Class Introduction: Part 1


Children's Portrait Photography


Lesson Info

Class Introduction: Part 1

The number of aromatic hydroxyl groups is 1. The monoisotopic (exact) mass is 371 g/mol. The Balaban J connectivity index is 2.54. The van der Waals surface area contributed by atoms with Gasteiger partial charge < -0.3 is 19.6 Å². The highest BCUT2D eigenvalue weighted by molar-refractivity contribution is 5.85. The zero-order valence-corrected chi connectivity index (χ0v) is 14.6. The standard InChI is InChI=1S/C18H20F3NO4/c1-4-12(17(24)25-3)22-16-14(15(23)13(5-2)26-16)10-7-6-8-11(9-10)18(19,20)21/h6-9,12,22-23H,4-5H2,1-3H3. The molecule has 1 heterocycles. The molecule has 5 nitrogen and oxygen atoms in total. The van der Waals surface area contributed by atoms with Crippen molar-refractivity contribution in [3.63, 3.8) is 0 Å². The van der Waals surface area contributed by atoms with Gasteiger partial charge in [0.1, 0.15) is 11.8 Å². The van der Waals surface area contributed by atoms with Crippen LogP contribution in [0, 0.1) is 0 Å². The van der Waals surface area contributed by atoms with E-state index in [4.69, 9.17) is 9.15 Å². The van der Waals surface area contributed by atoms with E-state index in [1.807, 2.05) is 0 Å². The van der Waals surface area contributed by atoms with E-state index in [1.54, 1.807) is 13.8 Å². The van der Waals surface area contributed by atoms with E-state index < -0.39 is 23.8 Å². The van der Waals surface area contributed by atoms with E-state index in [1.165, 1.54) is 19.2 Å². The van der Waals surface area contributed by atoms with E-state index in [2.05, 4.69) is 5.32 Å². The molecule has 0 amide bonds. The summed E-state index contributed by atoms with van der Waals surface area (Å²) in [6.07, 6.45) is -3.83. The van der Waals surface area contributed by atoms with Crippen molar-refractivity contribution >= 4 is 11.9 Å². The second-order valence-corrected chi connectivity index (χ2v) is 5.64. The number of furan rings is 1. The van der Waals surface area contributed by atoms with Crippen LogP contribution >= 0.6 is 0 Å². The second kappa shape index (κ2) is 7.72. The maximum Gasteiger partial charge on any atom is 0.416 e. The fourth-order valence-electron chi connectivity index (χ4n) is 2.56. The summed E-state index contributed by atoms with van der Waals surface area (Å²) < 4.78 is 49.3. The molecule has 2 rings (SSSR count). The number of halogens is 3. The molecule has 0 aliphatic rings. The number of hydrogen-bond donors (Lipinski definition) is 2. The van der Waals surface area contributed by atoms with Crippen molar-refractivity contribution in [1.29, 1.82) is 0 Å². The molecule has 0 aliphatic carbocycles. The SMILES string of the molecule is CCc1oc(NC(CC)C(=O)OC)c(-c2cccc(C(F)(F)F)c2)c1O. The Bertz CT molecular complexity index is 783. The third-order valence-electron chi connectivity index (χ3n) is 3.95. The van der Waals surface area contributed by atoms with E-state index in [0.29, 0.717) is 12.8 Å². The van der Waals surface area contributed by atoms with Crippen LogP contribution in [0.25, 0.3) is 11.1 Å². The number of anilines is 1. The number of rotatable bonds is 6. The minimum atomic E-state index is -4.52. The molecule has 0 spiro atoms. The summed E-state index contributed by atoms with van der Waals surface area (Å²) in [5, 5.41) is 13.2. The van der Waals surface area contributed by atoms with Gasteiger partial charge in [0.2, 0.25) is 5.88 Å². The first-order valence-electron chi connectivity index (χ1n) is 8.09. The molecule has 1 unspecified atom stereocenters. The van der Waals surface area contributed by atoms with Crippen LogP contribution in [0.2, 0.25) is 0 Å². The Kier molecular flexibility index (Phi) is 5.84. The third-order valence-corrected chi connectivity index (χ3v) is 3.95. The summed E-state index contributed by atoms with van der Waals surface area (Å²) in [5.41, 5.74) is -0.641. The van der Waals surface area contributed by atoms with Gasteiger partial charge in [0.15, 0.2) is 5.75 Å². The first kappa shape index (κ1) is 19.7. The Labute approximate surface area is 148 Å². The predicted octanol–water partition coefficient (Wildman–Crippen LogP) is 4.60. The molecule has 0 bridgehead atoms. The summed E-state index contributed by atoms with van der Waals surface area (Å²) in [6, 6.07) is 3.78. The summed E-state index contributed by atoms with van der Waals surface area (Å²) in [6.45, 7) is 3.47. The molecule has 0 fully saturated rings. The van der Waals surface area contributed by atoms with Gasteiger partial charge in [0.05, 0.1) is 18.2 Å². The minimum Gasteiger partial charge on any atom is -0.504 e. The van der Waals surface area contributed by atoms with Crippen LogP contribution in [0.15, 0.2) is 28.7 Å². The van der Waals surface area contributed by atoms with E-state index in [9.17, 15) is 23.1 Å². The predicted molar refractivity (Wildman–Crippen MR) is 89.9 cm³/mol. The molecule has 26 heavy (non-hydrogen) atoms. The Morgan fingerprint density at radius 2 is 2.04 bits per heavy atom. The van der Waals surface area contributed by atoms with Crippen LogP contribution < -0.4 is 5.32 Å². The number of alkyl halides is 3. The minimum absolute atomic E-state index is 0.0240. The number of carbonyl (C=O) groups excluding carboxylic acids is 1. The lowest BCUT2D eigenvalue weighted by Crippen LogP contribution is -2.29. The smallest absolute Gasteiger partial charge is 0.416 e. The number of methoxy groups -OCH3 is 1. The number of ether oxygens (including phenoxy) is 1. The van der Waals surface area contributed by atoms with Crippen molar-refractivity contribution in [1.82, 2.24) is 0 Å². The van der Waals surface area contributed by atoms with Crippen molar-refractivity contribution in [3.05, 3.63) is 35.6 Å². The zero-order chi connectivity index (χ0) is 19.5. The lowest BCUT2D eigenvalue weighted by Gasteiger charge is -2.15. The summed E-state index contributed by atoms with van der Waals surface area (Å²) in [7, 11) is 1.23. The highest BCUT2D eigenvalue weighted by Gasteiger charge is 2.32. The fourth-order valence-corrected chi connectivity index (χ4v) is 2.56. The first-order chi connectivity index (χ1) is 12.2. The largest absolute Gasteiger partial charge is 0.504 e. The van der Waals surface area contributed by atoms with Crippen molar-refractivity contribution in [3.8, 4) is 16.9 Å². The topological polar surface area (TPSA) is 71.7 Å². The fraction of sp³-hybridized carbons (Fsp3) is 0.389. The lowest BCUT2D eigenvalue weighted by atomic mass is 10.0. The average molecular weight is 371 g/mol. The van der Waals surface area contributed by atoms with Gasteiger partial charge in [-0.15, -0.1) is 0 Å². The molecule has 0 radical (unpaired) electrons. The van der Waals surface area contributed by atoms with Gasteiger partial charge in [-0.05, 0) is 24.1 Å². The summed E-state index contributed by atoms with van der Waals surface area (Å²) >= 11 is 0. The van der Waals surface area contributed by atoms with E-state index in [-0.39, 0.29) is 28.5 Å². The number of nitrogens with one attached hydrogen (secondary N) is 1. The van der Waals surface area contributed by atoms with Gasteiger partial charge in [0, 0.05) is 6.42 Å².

Everybody, good morning. Um, welcome to trick it live. I'm chase jarvis. Uh, it gives me. Well, first of all, I'm incredibly disappointed that I'm not live in the studio. They're creative live with everybody to do this in person. I get called away in last minute to something down in l a and so I'm actually an airplane right now. Please forgive the background noise and everything, but I didn't want to miss the opportunity to welcome a new instructor to the creative life family. It gives me great pleasure and it's a huge honor. Teo, welcome, tamara. Lacking to the creative I family you guys were in store from for an amazing weekend. I've been keeping tamara for quite some time now I can say definitively that there's arguably nobody in the world there's been a better job of capturing kids on really authentic way. And tamara it's, great to have you again. I will be there tomorrow was going to drop by and see you yesterday. Brief is it wass but, uh, we're so happy to have you on board and t...